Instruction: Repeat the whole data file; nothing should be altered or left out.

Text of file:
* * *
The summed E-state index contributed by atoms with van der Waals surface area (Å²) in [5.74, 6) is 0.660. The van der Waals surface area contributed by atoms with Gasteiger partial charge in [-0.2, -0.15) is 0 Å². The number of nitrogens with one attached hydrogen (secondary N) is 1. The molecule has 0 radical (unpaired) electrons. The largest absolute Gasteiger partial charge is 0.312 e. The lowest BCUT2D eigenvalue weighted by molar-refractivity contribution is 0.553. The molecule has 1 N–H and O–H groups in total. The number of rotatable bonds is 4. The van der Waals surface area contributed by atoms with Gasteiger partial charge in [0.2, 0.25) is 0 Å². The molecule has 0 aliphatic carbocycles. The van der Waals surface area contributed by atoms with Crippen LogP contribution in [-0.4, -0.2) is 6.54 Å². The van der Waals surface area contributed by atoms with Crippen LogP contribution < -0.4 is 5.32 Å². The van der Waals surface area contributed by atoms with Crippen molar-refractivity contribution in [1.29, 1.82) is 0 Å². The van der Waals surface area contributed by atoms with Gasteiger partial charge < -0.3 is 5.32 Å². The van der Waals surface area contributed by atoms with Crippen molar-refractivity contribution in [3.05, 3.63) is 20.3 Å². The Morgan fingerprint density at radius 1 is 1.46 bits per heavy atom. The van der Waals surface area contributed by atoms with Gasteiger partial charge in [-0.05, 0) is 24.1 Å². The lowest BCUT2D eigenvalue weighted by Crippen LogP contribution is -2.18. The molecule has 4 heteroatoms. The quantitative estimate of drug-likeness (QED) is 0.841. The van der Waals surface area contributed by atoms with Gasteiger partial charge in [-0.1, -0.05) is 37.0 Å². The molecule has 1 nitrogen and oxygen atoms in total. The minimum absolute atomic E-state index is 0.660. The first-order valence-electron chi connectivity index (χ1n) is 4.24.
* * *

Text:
The summed E-state index contributed by atoms with van der Waals surface area (Å²) in [5.74, 6) is 0.660. The van der Waals surface area contributed by atoms with Gasteiger partial charge in [-0.2, -0.15) is 0 Å². The number of nitrogens with one attached hydrogen (secondary N) is 1. The molecule has 0 radical (unpaired) electrons. The largest absolute Gasteiger partial charge is 0.312 e. The lowest BCUT2D eigenvalue weighted by molar-refractivity contribution is 0.553. The molecule has 1 N–H and O–H groups in total. The number of rotatable bonds is 4. The van der Waals surface area contributed by atoms with Gasteiger partial charge in [0.2, 0.25) is 0 Å². The molecule has 0 aliphatic carbocycles. The van der Waals surface area contributed by atoms with Crippen LogP contribution in [-0.4, -0.2) is 6.54 Å². The van der Waals surface area contributed by atoms with Crippen LogP contribution < -0.4 is 5.32 Å². The van der Waals surface area contributed by atoms with Crippen molar-refractivity contribution in [1.29, 1.82) is 0 Å². The van der Waals surface area contributed by atoms with Gasteiger partial charge < -0.3 is 5.32 Å². The van der Waals surface area contributed by atoms with Crippen molar-refractivity contribution in [3.05, 3.63) is 20.3 Å². The Morgan fingerprint density at radius 1 is 1.46 bits per heavy atom. The van der Waals surface area contributed by atoms with Gasteiger partial charge in [-0.05, 0) is 24.1 Å². The lowest BCUT2D eigenvalue weighted by Crippen LogP contribution is -2.18. The molecule has 4 heteroatoms. The quantitative estimate of drug-likeness (QED) is 0.841. The van der Waals surface area contributed by atoms with Gasteiger partial charge in [-0.1, -0.05) is 37.0 Å². The molecule has 1 nitrogen and oxygen atoms in total. The minimum absolute atomic E-state index is 0.660. The first-order valence-electron chi connectivity index (χ1n) is 4.24.